February 26, 2019
Last April, The Baltimore Sun ran an op-ed essay by a woman in mourning. Her sister, a “middle-class suburban mom,” had become addicted to alcohol and opioids and died. Two years earlier, The Wall Street Journal published the names and photographs of some of the 300,000 Americans who had died of opioid overdoses since the 1990s. Smiling faces stared back at the reader with eyes full of promise.
February 25, 2019
The damage done to America's health by the opioid epidemic is well-recognized and enormous, with drug overdose death rates helping to drive down U.S. life expectancy in recent years. Yet as the problem has worsened, American hospitals collectively have seen a loss of programs dealing with substance abuse.
February 12, 2019
On a bitter cold afternoon in front of the central bus stop in Bangor, Maine, about a half-dozen people recently surrounded a folding table covered with handmade signs offering free clean syringes, coffee and naloxone, the drug also known as Narcan that can reverse an opioid overdose. They're with a group called the Church of Safe Injection that is handing out clean drug-using supplies in cities around the U.S.
January 30, 2019
“Break the stigma,” and “Don’t be afraid to talk about it,” were among the messages from author and TV commentator Eric Bolling about the opioid epidemic at an appearance in Greene County this week.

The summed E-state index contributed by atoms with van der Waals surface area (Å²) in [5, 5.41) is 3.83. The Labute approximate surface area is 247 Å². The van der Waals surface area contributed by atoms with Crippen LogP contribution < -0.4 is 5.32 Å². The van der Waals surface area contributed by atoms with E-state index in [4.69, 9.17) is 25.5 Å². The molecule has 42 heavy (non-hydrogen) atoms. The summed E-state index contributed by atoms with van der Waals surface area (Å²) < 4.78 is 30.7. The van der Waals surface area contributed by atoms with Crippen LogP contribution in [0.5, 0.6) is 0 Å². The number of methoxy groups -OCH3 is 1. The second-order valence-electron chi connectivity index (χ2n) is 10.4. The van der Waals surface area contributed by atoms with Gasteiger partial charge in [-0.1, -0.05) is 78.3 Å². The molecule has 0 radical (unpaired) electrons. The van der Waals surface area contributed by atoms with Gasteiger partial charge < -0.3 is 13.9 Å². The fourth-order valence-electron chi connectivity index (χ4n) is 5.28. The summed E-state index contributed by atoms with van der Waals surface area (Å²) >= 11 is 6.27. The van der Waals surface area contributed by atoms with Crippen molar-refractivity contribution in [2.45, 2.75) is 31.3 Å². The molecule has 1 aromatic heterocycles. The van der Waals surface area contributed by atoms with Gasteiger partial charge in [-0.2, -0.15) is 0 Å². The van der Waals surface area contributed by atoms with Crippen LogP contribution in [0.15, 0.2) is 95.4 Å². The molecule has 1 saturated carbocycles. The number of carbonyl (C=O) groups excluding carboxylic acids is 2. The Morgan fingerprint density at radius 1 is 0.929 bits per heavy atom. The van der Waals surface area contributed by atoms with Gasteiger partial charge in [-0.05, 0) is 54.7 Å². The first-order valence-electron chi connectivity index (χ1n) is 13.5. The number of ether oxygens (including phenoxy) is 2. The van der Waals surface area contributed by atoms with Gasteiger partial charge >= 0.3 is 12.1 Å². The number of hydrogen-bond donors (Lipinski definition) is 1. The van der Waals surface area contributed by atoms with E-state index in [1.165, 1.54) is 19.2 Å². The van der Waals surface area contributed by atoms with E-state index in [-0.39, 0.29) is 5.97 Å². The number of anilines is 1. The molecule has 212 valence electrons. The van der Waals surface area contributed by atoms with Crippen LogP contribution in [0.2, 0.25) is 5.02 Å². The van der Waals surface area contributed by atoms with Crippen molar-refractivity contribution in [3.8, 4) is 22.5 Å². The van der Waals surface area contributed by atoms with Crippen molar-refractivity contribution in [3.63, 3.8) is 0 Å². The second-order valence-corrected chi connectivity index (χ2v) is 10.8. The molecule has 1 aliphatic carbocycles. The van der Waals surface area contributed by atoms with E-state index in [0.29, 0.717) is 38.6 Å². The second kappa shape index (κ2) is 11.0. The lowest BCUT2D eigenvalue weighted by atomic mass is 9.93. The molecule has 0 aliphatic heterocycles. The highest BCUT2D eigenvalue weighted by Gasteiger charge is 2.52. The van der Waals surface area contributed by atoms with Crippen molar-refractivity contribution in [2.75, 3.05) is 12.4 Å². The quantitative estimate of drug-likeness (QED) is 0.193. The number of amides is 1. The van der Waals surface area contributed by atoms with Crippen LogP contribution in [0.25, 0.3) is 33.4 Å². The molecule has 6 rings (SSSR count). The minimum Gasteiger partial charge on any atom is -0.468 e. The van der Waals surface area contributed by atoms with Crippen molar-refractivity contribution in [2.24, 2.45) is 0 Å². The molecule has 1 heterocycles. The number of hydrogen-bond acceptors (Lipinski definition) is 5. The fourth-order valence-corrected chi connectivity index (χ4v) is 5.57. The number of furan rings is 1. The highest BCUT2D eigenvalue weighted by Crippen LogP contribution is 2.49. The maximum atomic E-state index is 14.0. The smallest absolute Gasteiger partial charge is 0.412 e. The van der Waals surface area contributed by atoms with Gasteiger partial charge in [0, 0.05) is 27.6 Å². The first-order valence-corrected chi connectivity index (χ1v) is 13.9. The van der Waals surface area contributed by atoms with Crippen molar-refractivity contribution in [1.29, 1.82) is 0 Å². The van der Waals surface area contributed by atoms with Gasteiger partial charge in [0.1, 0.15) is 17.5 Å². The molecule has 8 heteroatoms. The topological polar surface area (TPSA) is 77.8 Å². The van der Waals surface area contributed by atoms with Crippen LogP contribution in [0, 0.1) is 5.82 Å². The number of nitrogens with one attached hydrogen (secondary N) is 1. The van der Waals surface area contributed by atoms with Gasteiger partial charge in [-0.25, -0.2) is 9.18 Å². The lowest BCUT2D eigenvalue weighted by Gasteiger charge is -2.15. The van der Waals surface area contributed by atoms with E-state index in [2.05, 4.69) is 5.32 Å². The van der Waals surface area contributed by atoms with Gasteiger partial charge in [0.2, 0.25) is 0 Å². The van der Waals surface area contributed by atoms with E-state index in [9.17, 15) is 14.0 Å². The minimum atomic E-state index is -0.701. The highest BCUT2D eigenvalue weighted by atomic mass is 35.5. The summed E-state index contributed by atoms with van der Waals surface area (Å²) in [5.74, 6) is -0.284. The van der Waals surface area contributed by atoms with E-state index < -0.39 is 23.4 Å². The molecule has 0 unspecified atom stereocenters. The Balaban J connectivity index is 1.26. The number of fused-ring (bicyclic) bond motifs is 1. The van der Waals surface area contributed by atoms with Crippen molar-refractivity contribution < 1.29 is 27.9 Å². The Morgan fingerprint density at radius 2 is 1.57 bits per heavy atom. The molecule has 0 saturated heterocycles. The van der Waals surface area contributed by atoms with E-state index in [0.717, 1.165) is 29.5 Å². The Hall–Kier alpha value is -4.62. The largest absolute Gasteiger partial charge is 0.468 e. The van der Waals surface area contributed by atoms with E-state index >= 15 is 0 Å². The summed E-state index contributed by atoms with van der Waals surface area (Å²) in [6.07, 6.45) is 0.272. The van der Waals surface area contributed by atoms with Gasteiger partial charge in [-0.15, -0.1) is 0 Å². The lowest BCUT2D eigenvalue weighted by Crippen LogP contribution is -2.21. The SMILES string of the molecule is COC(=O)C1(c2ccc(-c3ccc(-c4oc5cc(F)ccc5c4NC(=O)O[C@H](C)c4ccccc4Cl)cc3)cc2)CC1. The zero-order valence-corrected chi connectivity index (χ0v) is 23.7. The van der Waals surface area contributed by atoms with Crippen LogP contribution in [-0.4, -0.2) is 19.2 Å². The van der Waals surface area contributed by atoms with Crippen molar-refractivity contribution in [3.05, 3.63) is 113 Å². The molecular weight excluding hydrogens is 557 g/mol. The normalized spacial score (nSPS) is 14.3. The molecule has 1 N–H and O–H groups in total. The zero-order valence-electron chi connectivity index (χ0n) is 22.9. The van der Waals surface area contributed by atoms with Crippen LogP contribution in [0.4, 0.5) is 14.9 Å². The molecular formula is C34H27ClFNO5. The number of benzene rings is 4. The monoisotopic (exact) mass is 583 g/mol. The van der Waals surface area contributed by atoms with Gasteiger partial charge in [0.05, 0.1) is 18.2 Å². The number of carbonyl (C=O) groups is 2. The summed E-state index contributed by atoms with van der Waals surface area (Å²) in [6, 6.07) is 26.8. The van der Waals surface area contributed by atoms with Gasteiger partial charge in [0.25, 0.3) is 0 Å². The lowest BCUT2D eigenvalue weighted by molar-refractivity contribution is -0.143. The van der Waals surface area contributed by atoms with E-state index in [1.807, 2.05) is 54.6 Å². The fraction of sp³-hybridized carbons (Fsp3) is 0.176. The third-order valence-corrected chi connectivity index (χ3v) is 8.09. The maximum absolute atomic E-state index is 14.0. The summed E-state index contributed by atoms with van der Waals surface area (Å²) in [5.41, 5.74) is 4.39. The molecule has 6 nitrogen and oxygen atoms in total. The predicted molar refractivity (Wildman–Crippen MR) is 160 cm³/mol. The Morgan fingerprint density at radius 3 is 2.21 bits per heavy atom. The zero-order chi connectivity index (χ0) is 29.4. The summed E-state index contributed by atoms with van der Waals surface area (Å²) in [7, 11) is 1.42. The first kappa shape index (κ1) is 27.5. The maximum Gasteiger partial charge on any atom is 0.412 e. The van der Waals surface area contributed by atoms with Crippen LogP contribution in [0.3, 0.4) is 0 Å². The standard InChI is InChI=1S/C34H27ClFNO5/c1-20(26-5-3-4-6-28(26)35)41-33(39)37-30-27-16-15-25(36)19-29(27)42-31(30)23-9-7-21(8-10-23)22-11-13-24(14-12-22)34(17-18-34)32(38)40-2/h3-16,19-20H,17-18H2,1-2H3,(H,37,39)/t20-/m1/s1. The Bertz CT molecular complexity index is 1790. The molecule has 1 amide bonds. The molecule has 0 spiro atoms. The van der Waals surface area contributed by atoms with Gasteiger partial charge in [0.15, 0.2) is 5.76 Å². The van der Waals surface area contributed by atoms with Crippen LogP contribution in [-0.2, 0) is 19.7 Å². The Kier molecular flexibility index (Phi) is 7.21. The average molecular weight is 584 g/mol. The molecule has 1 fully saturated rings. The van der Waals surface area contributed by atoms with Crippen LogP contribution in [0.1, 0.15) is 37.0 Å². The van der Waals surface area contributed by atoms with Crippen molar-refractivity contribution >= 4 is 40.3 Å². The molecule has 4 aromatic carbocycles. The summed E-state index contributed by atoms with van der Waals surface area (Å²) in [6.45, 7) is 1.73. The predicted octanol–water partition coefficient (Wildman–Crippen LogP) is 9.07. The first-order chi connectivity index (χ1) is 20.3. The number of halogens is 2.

January 28, 2019
An examination of nearly two decades of drug overdose deaths shows that shifts in the year-to-year death toll, marked by relatively predictable peaks and valleys, mask the true magnitude of the opioid epidemic in America, which now appears mired in a deadly new normal for years to come. Trends that seem apparent in hindsight escaped notice for years, with the failure to recognize a climb in deaths at the turn of the millennium – along with a subsequent slowdown – raising a compelling question: Did policymakers, law enforcement and public health officials miss chances to curb the opioid epidemic before it became a full-blown emergency?
January 28, 2019
The headline above sounds similar to a passage from Crosby, Stills, Nash, and Young’s anti-war song “Ohio,” which chronicled the shooting deaths of four students at Kent State University nearly 50 years ago. But it’s actually a description of what is happening today in the Buckeye State, where opioid overdoses are killing people in large numbers. Ohio is among the top five states with the highest rates of opioid-related overdose deaths.
January 23, 2019
The fact that rural, economically disadvantaged parts of the country broke heavily for the Republican candidate in the 2016 election is well known. But Medicare data indicate that voters in areas that went for Trump weren't just hurting economically — many of them were receiving prescriptions for opioid painkillers.
January 22, 2019
Hope in the opioid crisis? Overdose deaths appear to be leveling off as states intensify efforts to save lives
Bill Kinkle hasn't worked as a nurse in nearly a decade. But the Pennsylvania man never leaves home without emergency medical supplies. Always on his belt: naloxone, a medication that can reverse an opioid overdose and save a life.